We are a participant in the Amazon Services LLC Associates Program, an affiliate advertising program designed to provide a means for us to earn fees by linking to Amazon.com and affiliated sites.

DIY Upcycled Outdoor Solar Chandelier Tutorial


www.keenkoala.com

So, the other day I was out at my dad's farm. We were in the Quonset, which is a long circular steel building where farm machinery is stored. I was helping him choose a color to paint the bucket of his tractor. On the way out, cans of paint in hand, I spied an old, rusty chandelier hanging from a hook near the door. I mentioned it to my father and he jumped at the opportunity to bestow the old "treasure" upon his favorite daughter. He pulled over a ladder and quickly climbed up its precarious rungs. He handed the chandelier down to me. It was heavy and completely caked with layers of well-aged dust. Beneath all of the grime and rust, I knew this chandelier had the potential to be beautiful again.

Now, I know not everyone is lucky enough to have an old chandelier thrust upon them, in fact, I had been looking for one for quite some time myself. I would suggest checking your local thrift stores, garage sales, online classifieds, or your grandparent's storage shed. 

Well, without further adieu, let's make a solar chandelier! Here is a list of what you will need to get started:

Supplies: 

Chandelier
- 5 Round Solar Stake Lights (the number of lights you will need will depend on how many receptacles your chandelier has). 
- Fine Grit Sand Paper (I used 320 grit)
- Primer (I skipped this step and it still turned out great and has withstood many downpours)
- Exterior Latex Paint (I used brush on paint, but a spray paint would work great as well)
- Paint Brush
- Silicone Adhesive. 
- Scissors

How to:

Unscrew glass bulb covers and set them aside as you will not be needing them for this project. Be careful, the first cover that I removed shattered when I removed it. Old glass can become brittle.

www.keenkoala.com

With scissors, carefully cut off the electrical cord from the top of the chandelier. In the image above you can see where the brown electrical cord is coming out of the top of the chandelier near the chain.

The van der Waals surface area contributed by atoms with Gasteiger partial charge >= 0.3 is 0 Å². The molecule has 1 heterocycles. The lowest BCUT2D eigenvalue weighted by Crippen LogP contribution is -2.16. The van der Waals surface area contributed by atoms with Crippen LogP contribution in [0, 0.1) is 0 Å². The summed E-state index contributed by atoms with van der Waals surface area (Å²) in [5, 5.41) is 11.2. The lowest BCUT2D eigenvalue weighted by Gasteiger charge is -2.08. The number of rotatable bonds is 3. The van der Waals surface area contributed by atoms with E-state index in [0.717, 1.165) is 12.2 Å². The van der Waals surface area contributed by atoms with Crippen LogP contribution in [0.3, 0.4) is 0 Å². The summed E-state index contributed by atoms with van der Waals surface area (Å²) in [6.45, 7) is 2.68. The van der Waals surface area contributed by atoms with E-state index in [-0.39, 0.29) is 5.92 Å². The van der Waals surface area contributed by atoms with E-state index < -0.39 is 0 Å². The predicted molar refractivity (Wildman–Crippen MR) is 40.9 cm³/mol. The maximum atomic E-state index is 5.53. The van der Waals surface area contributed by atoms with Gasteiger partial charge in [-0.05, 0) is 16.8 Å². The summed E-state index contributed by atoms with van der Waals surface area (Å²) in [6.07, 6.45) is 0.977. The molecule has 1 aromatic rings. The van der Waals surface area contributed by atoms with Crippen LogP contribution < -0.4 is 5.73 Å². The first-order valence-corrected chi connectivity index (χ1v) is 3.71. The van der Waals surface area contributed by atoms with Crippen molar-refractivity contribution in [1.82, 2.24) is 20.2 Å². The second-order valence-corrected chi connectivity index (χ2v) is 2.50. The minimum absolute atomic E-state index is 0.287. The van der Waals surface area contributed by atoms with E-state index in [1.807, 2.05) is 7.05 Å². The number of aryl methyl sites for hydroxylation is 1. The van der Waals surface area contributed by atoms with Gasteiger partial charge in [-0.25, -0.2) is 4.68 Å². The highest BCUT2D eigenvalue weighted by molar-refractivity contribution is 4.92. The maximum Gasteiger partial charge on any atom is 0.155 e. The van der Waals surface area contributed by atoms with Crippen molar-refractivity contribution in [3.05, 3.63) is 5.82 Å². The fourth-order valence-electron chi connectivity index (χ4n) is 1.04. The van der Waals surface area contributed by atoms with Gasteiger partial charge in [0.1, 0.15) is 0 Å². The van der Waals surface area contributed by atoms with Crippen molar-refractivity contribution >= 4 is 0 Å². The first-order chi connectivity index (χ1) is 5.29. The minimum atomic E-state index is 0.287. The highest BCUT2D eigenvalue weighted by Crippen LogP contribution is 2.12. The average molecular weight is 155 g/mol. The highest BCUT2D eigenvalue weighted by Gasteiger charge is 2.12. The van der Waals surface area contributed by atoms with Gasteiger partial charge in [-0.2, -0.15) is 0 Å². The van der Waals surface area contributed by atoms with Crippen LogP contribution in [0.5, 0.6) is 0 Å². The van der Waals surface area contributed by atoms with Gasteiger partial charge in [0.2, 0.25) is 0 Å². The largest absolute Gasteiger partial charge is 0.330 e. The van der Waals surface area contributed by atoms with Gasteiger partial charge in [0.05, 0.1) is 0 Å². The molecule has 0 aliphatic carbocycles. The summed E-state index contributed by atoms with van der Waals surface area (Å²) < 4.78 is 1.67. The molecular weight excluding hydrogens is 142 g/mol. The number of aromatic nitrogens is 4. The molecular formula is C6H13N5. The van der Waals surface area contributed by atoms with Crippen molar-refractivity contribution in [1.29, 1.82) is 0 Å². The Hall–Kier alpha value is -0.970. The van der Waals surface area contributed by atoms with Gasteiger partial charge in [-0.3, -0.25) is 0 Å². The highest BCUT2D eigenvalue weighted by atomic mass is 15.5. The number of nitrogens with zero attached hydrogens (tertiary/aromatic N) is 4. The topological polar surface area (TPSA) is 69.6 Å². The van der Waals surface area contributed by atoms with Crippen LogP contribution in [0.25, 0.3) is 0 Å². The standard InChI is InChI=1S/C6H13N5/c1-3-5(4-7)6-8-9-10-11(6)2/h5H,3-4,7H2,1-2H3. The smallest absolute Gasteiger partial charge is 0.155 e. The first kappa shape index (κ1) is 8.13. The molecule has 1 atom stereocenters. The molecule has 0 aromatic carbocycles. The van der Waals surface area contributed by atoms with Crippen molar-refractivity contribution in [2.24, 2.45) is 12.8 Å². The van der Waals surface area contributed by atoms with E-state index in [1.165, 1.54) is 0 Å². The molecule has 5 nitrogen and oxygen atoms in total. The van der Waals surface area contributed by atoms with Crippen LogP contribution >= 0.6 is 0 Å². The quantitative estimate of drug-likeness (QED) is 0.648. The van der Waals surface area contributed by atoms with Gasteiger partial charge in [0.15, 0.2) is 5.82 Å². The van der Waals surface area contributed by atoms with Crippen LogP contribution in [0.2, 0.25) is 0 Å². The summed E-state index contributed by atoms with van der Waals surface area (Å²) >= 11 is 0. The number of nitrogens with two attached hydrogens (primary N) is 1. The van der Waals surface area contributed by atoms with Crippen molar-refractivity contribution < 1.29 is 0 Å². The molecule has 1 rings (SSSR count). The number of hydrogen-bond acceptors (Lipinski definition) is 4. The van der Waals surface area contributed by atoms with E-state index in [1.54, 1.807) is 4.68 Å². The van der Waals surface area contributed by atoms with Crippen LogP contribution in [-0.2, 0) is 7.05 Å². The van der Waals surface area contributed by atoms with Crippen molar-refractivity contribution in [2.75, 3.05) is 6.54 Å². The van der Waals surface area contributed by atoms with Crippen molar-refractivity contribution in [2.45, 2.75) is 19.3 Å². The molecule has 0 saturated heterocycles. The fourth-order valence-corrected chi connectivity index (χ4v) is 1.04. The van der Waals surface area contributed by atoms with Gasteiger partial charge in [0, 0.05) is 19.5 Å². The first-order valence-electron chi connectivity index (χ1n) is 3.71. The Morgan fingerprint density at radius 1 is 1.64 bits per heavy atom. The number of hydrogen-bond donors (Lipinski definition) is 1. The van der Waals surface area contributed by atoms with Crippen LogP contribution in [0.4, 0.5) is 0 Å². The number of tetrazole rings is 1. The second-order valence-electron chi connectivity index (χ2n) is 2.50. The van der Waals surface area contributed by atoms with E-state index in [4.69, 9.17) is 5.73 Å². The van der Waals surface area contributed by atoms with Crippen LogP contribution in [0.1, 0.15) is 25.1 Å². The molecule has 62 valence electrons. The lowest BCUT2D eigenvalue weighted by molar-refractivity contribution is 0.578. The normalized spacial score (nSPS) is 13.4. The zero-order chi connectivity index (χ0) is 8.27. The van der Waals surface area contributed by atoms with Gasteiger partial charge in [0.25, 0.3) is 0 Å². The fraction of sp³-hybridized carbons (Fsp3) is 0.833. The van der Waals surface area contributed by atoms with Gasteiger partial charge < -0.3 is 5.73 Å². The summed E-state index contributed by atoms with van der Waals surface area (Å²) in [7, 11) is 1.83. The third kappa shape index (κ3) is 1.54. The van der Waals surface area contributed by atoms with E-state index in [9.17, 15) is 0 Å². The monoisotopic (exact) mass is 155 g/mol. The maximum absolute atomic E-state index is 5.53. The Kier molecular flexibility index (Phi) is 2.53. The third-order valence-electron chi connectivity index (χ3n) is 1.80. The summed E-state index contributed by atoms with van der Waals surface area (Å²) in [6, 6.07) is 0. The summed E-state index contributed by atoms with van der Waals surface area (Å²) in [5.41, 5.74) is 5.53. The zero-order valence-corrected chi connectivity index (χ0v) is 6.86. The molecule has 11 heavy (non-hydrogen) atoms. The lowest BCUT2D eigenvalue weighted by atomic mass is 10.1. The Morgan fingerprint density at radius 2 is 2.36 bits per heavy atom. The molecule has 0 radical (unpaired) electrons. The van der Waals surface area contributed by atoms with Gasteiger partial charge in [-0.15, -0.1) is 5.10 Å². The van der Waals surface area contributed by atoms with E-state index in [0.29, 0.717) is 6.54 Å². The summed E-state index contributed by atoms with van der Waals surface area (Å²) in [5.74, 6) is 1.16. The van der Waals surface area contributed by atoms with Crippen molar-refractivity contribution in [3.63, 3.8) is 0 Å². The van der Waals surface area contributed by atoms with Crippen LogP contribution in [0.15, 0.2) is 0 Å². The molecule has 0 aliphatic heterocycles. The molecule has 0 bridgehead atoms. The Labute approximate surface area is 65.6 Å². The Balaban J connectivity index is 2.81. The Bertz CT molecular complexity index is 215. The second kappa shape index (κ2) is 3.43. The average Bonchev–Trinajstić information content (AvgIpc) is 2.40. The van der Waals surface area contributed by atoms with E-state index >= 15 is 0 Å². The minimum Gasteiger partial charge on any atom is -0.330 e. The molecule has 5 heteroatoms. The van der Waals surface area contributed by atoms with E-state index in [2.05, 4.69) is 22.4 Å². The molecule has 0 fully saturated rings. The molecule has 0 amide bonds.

Hang chandelier from a plant hanger or shepherd's hook outside where you can easily reach it.

With a wet paper towel, clean off all the dirt to expose the metal. Tighten any of the chandelier components that may have come loose during travel. I had to tighten the base. 

Dip your sand paper into a pot of water and gently sand the chandelier until it's shininess is removed. This is an important step, as paint adheres much better to a rough surface than it will to a shiny surface. Try to remove as much rust as possible with the sand paper. Re-moisten your sand paper if it becomes dry.

Use a wet paper towel again to clean off the chandelier to remove the debris created by sanding. Allow the chandelier to sit until it's completely dry. 

Apply one coat of primer. Let sit until dry. After priming, the chandelier will look splotchy, but don't worry, the paint will even everything out.

www.keenkoala.com

When the primer is dry, I waited a full day, apply 2 coats of paint. I waited 5 hours in between coats. Make sure to dab your brush into all of the nooks and crannies. Painting the chain is the trickiest part! It began to rain about half an hour after my first coat, so make sure to check the forecast. Luckily, my apple tree sort of protected it. 

The next day, once all of the paint is dry to the touch, you can begin attaching the solar lights. This is the trickiest part of the whole project. Remove the solar lights from the round stakes they attach to. They will just pull off quite easily. Apply a thick bead of adhesive caulking around the base of the light. Place the light into one of the receptacles on the chandelier. Smooth the caulk gently with a wet finger to ensure good contact between the light and the receptacle. Once you have attached all lights, adjust any that appear crooked. Check back every hour or 2 to ensure that the lights are still sitting straight. The next day, I applied a second coat of caulking to ensure a strong bond. I would strongly recommend you do so as well. 

www.keenkoala.com

Once the caulking has dried, it's time to hang your chandelier! It's much easier if you have a friend to help. My husband held the chandelier while I stood on the ladder and affixed the chain to the tree with a strong wire. I used pliers to twist the wire which ensured a strong hold. 

Below is a picture of the chandelier hanging from a strong limb of my apple tree. I'm so happy with how it turned out and I have received many compliments from guests. It does a wonderful job of beautifully decorating and illuminating an otherwise dark corner of my yard. I hope you enjoyed this tutorial and it inspires you to make your own solar chandelier! Please share it with your friends.

www.keenkoala.com